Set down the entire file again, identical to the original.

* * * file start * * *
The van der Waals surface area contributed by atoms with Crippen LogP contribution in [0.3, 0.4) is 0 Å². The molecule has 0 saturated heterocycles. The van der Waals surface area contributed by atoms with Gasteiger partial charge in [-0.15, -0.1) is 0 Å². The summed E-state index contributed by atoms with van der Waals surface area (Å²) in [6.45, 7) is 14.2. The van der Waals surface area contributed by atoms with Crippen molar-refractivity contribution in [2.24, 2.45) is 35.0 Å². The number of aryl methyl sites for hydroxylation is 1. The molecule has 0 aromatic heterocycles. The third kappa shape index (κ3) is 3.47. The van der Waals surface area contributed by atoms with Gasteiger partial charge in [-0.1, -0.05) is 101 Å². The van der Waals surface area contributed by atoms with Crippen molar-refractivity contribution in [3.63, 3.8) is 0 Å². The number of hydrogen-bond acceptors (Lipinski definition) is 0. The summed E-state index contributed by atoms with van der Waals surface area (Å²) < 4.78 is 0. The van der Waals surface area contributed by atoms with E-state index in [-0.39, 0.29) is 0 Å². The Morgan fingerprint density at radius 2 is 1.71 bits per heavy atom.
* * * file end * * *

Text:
The van der Waals surface area contributed by atoms with Crippen LogP contribution in [0.3, 0.4) is 0 Å². The molecule has 0 saturated heterocycles. The van der Waals surface area contributed by atoms with Gasteiger partial charge in [-0.15, -0.1) is 0 Å². The summed E-state index contributed by atoms with van der Waals surface area (Å²) in [6.45, 7) is 14.2. The van der Waals surface area contributed by atoms with Crippen molar-refractivity contribution in [2.24, 2.45) is 35.0 Å². The number of aryl methyl sites for hydroxylation is 1. The molecule has 0 aromatic heterocycles. The third kappa shape index (κ3) is 3.47. The van der Waals surface area contributed by atoms with Gasteiger partial charge in [-0.1, -0.05) is 101 Å². The van der Waals surface area contributed by atoms with Crippen molar-refractivity contribution in [3.63, 3.8) is 0 Å². The number of hydrogen-bond acceptors (Lipinski definition) is 0. The summed E-state index contributed by atoms with van der Waals surface area (Å²) < 4.78 is 0. The van der Waals surface area contributed by atoms with E-state index in [-0.39, 0.29) is 0 Å². The Morgan fingerprint density at radius 2 is 1.71 bits per heavy atom.